The language of American political discourse: Aristotle's rhetorical appeals as manifested in Bush's and Obama's speeches on the war on terror
Keywords:Aristotle, critical discourse analysis, persuasion, political discourse, rhetoric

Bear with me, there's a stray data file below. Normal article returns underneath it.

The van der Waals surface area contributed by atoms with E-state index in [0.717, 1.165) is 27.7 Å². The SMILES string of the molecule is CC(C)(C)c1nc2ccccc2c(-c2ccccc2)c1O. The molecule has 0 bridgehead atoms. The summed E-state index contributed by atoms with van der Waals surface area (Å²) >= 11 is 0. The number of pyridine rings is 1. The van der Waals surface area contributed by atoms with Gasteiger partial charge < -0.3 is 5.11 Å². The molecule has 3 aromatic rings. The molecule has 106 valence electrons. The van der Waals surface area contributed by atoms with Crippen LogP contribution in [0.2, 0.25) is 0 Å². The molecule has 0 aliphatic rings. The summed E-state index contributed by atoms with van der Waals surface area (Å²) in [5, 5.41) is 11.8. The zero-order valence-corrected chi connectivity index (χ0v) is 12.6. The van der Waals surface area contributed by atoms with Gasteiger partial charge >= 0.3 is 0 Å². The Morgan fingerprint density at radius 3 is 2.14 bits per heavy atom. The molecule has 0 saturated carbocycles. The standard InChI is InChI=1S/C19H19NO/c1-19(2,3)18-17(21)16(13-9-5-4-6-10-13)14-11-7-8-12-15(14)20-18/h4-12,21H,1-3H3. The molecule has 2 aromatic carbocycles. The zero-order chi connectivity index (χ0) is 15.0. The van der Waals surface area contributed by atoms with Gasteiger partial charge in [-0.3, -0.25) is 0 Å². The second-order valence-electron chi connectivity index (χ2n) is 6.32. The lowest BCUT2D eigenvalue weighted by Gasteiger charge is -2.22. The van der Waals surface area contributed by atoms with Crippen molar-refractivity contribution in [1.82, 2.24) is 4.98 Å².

This article employs critical discourse analysis to analyze the representation of the “war on terror” in the political speeches of Presidents George Bush and Barack Obama in the decade following 9/11; it examines Aristotle's approach into the study of the language of persuasion through his three main rhetorical appeals: ethos, pathos, and logos, identifying several strands of the war on terror discourse and analyzing the way they influence the persuasiveness of the speeches and therefore the ability to generate public debate. The findings show substantial similarities in representation patterns among the two presidents' discourses and end up to the conclusion that the language of the war on terror is not simply a neutral or objective reflection of policy debates of terrorism and counterterrorism; rather, it is a carefully and deliberately constructed public discourse designed to make the war on terror look reasonable and morally justified.
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